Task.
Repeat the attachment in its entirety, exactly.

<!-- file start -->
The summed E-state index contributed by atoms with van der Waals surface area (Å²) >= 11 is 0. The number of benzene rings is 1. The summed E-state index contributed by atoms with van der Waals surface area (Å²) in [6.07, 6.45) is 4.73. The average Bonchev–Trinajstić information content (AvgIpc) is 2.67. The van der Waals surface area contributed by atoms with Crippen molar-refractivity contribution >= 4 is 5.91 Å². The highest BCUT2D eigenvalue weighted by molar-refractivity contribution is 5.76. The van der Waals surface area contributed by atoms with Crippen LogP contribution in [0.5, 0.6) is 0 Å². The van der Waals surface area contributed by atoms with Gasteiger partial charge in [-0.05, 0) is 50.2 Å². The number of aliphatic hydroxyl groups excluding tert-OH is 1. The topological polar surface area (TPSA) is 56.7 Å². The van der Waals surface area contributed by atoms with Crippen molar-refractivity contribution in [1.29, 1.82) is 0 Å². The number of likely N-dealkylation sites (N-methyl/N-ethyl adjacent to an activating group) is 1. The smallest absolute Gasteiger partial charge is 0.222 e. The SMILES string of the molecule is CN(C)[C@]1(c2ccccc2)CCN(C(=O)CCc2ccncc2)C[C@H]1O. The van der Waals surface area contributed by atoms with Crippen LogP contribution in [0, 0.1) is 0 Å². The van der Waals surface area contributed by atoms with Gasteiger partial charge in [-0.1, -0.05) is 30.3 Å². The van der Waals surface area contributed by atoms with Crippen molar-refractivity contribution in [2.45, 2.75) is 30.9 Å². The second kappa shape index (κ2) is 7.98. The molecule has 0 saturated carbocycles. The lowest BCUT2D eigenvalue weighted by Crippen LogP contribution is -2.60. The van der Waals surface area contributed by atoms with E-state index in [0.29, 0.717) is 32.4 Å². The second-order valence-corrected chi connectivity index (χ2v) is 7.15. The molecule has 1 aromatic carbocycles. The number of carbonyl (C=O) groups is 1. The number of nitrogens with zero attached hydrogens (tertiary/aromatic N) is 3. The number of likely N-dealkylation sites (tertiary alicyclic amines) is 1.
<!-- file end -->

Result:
The summed E-state index contributed by atoms with van der Waals surface area (Å²) >= 11 is 0. The number of benzene rings is 1. The summed E-state index contributed by atoms with van der Waals surface area (Å²) in [6.07, 6.45) is 4.73. The average Bonchev–Trinajstić information content (AvgIpc) is 2.67. The van der Waals surface area contributed by atoms with Crippen molar-refractivity contribution >= 4 is 5.91 Å². The highest BCUT2D eigenvalue weighted by molar-refractivity contribution is 5.76. The van der Waals surface area contributed by atoms with Crippen LogP contribution in [0.5, 0.6) is 0 Å². The van der Waals surface area contributed by atoms with Gasteiger partial charge in [-0.05, 0) is 50.2 Å². The number of aliphatic hydroxyl groups excluding tert-OH is 1. The topological polar surface area (TPSA) is 56.7 Å². The van der Waals surface area contributed by atoms with Crippen molar-refractivity contribution in [1.29, 1.82) is 0 Å². The number of likely N-dealkylation sites (N-methyl/N-ethyl adjacent to an activating group) is 1. The smallest absolute Gasteiger partial charge is 0.222 e. The SMILES string of the molecule is CN(C)[C@]1(c2ccccc2)CCN(C(=O)CCc2ccncc2)C[C@H]1O. The van der Waals surface area contributed by atoms with Crippen LogP contribution in [0, 0.1) is 0 Å². The van der Waals surface area contributed by atoms with Gasteiger partial charge in [-0.1, -0.05) is 30.3 Å². The van der Waals surface area contributed by atoms with Crippen molar-refractivity contribution in [2.45, 2.75) is 30.9 Å². The second kappa shape index (κ2) is 7.98. The molecule has 0 saturated carbocycles. The lowest BCUT2D eigenvalue weighted by Crippen LogP contribution is -2.60. The van der Waals surface area contributed by atoms with E-state index in [0.29, 0.717) is 32.4 Å². The second-order valence-corrected chi connectivity index (χ2v) is 7.15. The molecule has 1 aromatic carbocycles. The number of carbonyl (C=O) groups is 1. The number of nitrogens with zero attached hydrogens (tertiary/aromatic N) is 3. The number of likely N-dealkylation sites (tertiary alicyclic amines) is 1.